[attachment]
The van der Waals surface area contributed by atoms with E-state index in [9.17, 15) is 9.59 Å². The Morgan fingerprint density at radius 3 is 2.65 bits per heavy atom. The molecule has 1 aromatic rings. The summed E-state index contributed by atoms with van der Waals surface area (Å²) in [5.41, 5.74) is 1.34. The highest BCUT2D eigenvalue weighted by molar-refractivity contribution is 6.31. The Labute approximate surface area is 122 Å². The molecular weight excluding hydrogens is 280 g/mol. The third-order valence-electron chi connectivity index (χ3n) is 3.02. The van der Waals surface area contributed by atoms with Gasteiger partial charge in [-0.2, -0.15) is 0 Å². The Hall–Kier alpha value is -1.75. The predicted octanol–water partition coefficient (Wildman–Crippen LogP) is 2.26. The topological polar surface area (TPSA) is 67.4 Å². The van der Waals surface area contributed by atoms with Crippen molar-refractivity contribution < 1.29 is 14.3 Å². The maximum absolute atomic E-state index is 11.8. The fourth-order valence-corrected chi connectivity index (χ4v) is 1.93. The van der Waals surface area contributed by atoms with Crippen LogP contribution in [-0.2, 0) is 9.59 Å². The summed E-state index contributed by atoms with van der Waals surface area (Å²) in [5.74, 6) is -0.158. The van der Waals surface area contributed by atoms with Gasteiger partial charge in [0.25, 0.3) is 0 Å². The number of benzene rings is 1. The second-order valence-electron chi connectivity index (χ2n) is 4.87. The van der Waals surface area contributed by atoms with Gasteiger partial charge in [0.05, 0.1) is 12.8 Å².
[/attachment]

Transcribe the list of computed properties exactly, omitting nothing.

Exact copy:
The van der Waals surface area contributed by atoms with E-state index in [9.17, 15) is 9.59 Å². The Morgan fingerprint density at radius 3 is 2.65 bits per heavy atom. The molecule has 1 aromatic rings. The summed E-state index contributed by atoms with van der Waals surface area (Å²) in [5.41, 5.74) is 1.34. The highest BCUT2D eigenvalue weighted by molar-refractivity contribution is 6.31. The Labute approximate surface area is 122 Å². The molecular weight excluding hydrogens is 280 g/mol. The third-order valence-electron chi connectivity index (χ3n) is 3.02. The van der Waals surface area contributed by atoms with Gasteiger partial charge in [-0.2, -0.15) is 0 Å². The Hall–Kier alpha value is -1.75. The predicted octanol–water partition coefficient (Wildman–Crippen LogP) is 2.26. The topological polar surface area (TPSA) is 67.4 Å². The van der Waals surface area contributed by atoms with Crippen molar-refractivity contribution < 1.29 is 14.3 Å². The maximum absolute atomic E-state index is 11.8. The fourth-order valence-corrected chi connectivity index (χ4v) is 1.93. The van der Waals surface area contributed by atoms with Crippen LogP contribution in [-0.2, 0) is 9.59 Å². The summed E-state index contributed by atoms with van der Waals surface area (Å²) in [5.74, 6) is -0.158. The van der Waals surface area contributed by atoms with Gasteiger partial charge in [0.25, 0.3) is 0 Å². The number of benzene rings is 1. The second-order valence-electron chi connectivity index (χ2n) is 4.87. The van der Waals surface area contributed by atoms with Gasteiger partial charge in [0.05, 0.1) is 12.8 Å².